The blade can be retracted to a safe position inside of the plastic body. It has a "felt detent" in that position but does not lock there. Something or someone needs to move the slider button for the blade to extend. Stow it away with this in mind.

Blade retracted

With the blade(s) fully extended the knife measures 2 7/16" or 62 millimeters. There are three blade sections that can be broken off one at a time and disposed of as they dull.

Length fully extended

The thickness of the body including the slider button works out to .250" or 6 millimeters.

Thickness of body with slider button

Best of all on my digital scale one of these little gems weighs 0.10 oz or 2.83495231 grams. ;-)

As you open the blade you feel something of a detent at two points along the slider button's travel. There is no locking mechanism as found on their larger cousins.

I paid $2.99 for a blister pack of four. In round numbers they cost $0.75 each.

No I won't be chopping firewood with one of these. Still, for those who carry single edge razor blades as their super ultra light cutting implement this may be a cheap and easily made safer alternative.

I'll admit that on past hikes I carried a CRKT M16-10KZ folding knife with a 3 inch blade. The most use that I have gotten out of my folding knife is cutting open those hard to open foil packages of my Micropur tablets. One of these little miniature utility knives could have well handled that duty and saved me some ounces.

For the really hard core XUL hiker you can remove all but the last section of cutting blade and there is room to drill lightening holes in the plastic body to get below the ridiculously heavy 2.84 gram weight. ;-)

Merry Christmas and Happy New Year

Party On,

Newton

Nathan Hays
(oroambulant)

Locale: San Francisco
Leatherman Style on 01/23/2013 21:23:01 MST Print View

The Leatherman Style at 23g is what I carry.

1.6" blade, scissors, file, tweezers.

I've never used the file, but everything else has proved very handy, and often so.

Peter Evans
(NLslacker)
All or nothing at all... on 02/16/2013 18:07:04 MST Print View

I've vacillated over this a fair bit, I've come to the conclusion that if I need a knife at all, I need a real knife, with a full size handle and a very tough blade. The trails I take are sometimes not trails at all, a knife is one of the most fundamental tools you need in the backcountry, so it's worth taking a real one.
I carry a Swedish fireknife it has much more utility per gram carried than some silly thing like the Baladeo 22 gram. I haveone, I hate it. I have a Leatherman style, if I was going to go truly minimal I'd probably get by with that.

I think sometimes lighter is not always better.
My $0.02

Matt Weaver
(norcalweaver) - F

Locale: PacNW
Spyderco Ladybug 3 on 02/17/2013 17:00:01 MST Print View

I've found a happy spot between weight and function with a 2" blade. I can easily make shavings/small kindling to start a fire and then do all the other random tasks that any smaller knife/razor could do. I had the Gerber LST but after using the Spyderco Ladybug 3 have found it to be a much more refined and enjoyable knife to use with some bigger knife features. 18g with lanyard.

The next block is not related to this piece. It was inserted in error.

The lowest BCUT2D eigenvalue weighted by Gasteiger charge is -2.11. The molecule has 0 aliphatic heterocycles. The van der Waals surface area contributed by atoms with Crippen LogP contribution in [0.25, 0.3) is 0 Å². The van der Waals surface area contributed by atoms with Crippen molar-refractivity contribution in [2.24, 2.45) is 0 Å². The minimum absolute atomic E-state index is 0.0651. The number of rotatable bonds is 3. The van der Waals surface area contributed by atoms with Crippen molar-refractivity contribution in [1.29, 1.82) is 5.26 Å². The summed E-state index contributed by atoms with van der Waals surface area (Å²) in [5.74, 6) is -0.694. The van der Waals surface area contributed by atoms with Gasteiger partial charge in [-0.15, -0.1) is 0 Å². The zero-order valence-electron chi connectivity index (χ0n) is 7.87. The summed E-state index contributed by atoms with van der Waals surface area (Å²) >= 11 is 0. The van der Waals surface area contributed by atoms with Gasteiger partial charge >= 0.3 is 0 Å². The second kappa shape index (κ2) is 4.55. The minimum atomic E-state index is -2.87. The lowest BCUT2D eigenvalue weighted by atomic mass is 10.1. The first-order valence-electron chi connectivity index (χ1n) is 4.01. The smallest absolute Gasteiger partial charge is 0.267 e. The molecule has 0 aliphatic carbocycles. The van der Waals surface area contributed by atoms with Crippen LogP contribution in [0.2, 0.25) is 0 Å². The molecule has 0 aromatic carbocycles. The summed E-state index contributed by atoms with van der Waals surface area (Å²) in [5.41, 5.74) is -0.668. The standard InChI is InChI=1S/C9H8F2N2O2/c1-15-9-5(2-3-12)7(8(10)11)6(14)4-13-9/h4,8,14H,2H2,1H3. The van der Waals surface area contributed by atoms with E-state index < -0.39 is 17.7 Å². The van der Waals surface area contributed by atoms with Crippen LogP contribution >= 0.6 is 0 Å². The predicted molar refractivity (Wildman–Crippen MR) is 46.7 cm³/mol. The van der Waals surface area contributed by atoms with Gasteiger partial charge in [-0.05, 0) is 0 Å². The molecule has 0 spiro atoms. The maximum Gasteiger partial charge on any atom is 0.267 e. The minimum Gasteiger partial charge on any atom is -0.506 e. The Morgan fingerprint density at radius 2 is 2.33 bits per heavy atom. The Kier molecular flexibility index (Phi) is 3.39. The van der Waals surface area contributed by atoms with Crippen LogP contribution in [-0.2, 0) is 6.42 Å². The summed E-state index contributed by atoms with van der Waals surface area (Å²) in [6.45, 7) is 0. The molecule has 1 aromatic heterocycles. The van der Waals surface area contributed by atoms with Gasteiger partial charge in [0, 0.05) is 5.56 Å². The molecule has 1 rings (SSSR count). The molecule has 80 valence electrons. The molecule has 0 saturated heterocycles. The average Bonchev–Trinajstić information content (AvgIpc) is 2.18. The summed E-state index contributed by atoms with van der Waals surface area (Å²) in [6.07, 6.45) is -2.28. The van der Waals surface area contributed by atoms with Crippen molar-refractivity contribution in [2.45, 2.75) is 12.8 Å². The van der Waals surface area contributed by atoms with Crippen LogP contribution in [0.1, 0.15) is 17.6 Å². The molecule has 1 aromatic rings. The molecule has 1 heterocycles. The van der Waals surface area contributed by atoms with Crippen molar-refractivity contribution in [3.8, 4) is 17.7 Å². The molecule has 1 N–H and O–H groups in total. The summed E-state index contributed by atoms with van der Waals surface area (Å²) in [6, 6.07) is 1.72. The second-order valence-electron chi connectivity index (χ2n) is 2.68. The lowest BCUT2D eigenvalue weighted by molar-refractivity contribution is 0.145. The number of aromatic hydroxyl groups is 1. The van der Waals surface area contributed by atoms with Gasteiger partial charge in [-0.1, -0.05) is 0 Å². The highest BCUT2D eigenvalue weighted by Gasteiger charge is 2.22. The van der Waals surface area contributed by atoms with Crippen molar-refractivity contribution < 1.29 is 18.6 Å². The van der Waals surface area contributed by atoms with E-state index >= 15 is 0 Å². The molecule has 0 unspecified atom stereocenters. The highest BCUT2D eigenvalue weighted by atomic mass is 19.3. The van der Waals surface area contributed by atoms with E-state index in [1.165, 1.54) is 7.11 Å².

Spyderco Ladybug 3

michael levi
(M.L) - F

Locale: W-Never Eat Soggy (W)affles
Ladybug on 02/18/2013 07:32:01 MST Print View

I just got a ladybug salt, yellow. It weighs .6oz.

Rusty Beaver
(rustyb) - F

Locale: Rocky Mountains
Re: ultralite knife on 02/21/2013 13:24:11 MST Print View

Does anyone by chance have the Buck Hartsook Ultralight....or Boker Grasshopper knife?

Hoping to get an accurate weight on either knife including sheath?

Re the Buck Hartsook Ultralight, I'm interested in the authentic version and not the Chinese made knock-off being sold on Ebay.

David Olsen
(oware)

Locale: Steptoe Butte
Cheap Cheap Cheap on 02/22/2013 12:18:55 MST Print View

Found at picnic site. Imperial Stainless paring knife. Took an edge well with an old farmer's stone. Won't fold up on you, easy
to clean, reaches to the bottom of the peanut butter jar, kinda retro. Probably dozens of these at the goodwill. Great for loaners.

21 grams, 3" fixed blade (long enough to be illegal to conceal in many cities).paring knife

Tony Ronco
(tr-browsing) - MLife
RE: Singer Mini Cutters on 02/24/2013 09:23:41 MST Print View

Great affordable find! Thanks :-)




BTW - Thrift stores have good paring knife selections. Wood handles definitely have that cool retro vibe, but ones with the cheap black plastic handles have (so far) been the "lightest" YMMV

Edited by tr-browsing on 02/24/2013 09:28:05 MST.

Jake D
(JakeDatc) - F

Locale: Bristol,RI
Re: Re: ultralite knife on 02/24/2013 11:54:34 MST Print View

If you don't actually need a blade but would like to cut cord, moleskin etc.

2.5" sewing scissors.. 7.5g with a little carboard sheath so they don't stab a hole in anything.
http://www.amazon.com/Westcott-Sewing-Titanium-Bonded-Scissors/dp/B000YZARO0

stefan hoffman
(puckem) - F

Locale: between trees
Baladeo 15g on 04/16/2013 14:48:09 MDT Print View

I really like this knife. I think its the most attractive UL option and the lockout is rock solid. I got it because not only is it the lightest one they make, but it has a hole for a lanyard and a lethally sharp point for splinter picking or stabbing into a trout with ease. I have fairly large hands so i put a really hard knot around the end through the lanyard hole. A tight enough knot becomes an extension of the knife body and a good firm place to grip with pinky or ring finger.

1

I should note that the knife was incredibly dull when i bought it. I kept the chisel grind, lessened the angle, and worked on the tip a little bit.

Eric Blumensaadt
(Danepacker) - MLife

Locale: Mojave Desert
Gerber on 06/11/2013 00:49:02 MDT Print View